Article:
Sunday, December 24, 2006

"Cache Management"

Dec. 19, 2006

While one of the secrets of survival back in North America may be "cash" management, for over a century the key to survival in Antarctica has not been cash - which is worthless here - but "cache". It pervades Antarctic life.

In a nutshell, here's the story. Once one leaves the coast, Antarctica is incapable of sustaining life. It has no water in liquid form and little precipitation, and is technically a desert. This means that one cannot live off the land, and must carry all sustenance with him. Proper management of the necessities of life becomes an imperative.

In the days of the early Polar explorers, the technique was to carry all of one's needs on a sled, and lay aside supplies for the return trip in clearly identified locations known as "caches". If one planned things right, on the way home you would find your cache and be all set for the journey to the next cache. If one was unlucky with the weather and traveled slower than planned, you could make it to your objective - the Pole - yet die on the way home having failed to reach the resupply cache. This is what happened to Robert Falcon Scott, who led the second team to reach the Pole in 1911-12, froze to death on the way home and was perhaps the most adored failure in British history. He and his remaining men died 11 miles short of their cache...

Roald Amundsen, the man who beat Scott to the Pole by a few weeks, had a different philosophy of caching. Unlike Scott, who used ponies and hauled his sleds by hand, Amundsen used sled dogs to take him to the Pole, and then - as planned - began eating them one by one on the way home. I don't think Disney will make a movie about that one.

Nowadays, things are done differently. Except for the few stalwart souls who walk and pull sleds to the Pole (and with whom I talk every day on satellite phone as part of my job), the key to life in Antarctica is not sleds, but airplanes, and the key to airplane travel is of, course, jet fuel.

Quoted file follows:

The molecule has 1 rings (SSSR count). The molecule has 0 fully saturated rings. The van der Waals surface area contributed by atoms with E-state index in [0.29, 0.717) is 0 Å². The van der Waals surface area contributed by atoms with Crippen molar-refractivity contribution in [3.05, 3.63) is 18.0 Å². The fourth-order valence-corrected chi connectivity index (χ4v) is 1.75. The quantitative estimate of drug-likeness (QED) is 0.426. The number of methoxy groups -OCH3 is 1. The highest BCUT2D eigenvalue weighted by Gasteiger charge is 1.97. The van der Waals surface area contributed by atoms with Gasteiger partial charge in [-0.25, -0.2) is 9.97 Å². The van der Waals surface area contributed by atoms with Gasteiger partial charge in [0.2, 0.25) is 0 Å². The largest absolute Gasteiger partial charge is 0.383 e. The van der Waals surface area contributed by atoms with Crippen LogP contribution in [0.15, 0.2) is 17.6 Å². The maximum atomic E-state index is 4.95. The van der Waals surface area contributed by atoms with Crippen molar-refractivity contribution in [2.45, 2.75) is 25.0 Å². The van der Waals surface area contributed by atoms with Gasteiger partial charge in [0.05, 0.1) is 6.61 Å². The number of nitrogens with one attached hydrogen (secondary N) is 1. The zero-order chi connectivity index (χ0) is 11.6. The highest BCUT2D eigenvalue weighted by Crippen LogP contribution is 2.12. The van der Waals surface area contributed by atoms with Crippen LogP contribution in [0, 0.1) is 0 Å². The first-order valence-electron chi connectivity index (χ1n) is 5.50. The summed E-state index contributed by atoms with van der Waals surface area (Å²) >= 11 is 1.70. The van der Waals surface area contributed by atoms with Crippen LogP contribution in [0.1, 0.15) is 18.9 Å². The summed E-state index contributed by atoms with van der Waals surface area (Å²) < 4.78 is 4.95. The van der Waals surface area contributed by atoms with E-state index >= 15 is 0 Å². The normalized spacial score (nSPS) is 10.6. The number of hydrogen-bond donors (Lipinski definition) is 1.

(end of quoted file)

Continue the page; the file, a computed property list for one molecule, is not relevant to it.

Jet fuel is the main currency around here. Government bases trade it or sell it reluctantly at exorbitant prices, or in the cases of unexpected private visitors, refuse to trade or sell it at all. Everyone who has fuel, hoards it. It is so precious that at the American base at the South Pole, fuel is brought in by Hercules C-130 aircraft that consume two barrels of fuel for every one that they bring in!

Here at Patriot Hills life similarly hinges on the availability of fuel. Every few weeks a massive Ilushin 76TD aircraft makes a ten-hour round-trip flight with a load of eight tons of fuel - jet fuel for aircraft, propane for melting snow into drinking water, gasoline for ski-doos, and fresh food for the human population. (BTW, our electricity is generated entirely by solar panels). Life here would be impossible without these flights.

The jet fuel we receive is brought from the main ice runway about a kilometer away up to our snow ski-way alongside camp. At the skiway - which is groomed by machines designed for ski slopes in Aspen and Innsbruck - are two leased DeHavilland Twin Otter aircraft chartered from Ken Borek Airways in Calgary, Alberta. The Otter is the Chevy Suburban of life on the Ice. Each has a load of ten passengers, a range of about 600 miles, and with skis they can land just about anywhere down here provided the surface is well-illuminated. Sastrugi (hard wind-blown lumps of snow up to 3 feet in height), crevasses, and poor visibility do not seem to discourage the intrepid Otter pilots. By the way, when they are not flying ski-planes in Antarctica, the Borek pilots - all from Canada and including both men and women - are flying floatplanes in the Maldives.